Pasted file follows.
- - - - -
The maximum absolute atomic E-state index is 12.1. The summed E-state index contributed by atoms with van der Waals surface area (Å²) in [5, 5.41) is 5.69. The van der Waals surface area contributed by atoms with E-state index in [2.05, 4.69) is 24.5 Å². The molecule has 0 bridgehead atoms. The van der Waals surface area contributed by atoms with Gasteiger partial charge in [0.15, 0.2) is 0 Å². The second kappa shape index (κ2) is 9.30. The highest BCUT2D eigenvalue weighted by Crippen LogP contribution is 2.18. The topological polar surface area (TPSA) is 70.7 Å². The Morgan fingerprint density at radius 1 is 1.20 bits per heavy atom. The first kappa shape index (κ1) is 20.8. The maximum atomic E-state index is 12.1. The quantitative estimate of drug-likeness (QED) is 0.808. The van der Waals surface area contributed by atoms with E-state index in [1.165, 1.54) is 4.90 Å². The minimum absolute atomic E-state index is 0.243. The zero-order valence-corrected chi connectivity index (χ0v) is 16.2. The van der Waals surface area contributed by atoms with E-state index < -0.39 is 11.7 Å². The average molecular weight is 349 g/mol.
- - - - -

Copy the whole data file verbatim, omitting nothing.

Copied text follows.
The maximum absolute atomic E-state index is 12.1. The summed E-state index contributed by atoms with van der Waals surface area (Å²) in [5, 5.41) is 5.69. The van der Waals surface area contributed by atoms with E-state index in [2.05, 4.69) is 24.5 Å². The molecule has 0 bridgehead atoms. The van der Waals surface area contributed by atoms with Gasteiger partial charge in [0.15, 0.2) is 0 Å². The second kappa shape index (κ2) is 9.30. The highest BCUT2D eigenvalue weighted by Crippen LogP contribution is 2.18. The topological polar surface area (TPSA) is 70.7 Å². The Morgan fingerprint density at radius 1 is 1.20 bits per heavy atom. The first kappa shape index (κ1) is 20.8. The maximum atomic E-state index is 12.1. The quantitative estimate of drug-likeness (QED) is 0.808. The van der Waals surface area contributed by atoms with E-state index in [1.165, 1.54) is 4.90 Å². The minimum absolute atomic E-state index is 0.243. The zero-order valence-corrected chi connectivity index (χ0v) is 16.2. The van der Waals surface area contributed by atoms with E-state index < -0.39 is 11.7 Å². The average molecular weight is 349 g/mol.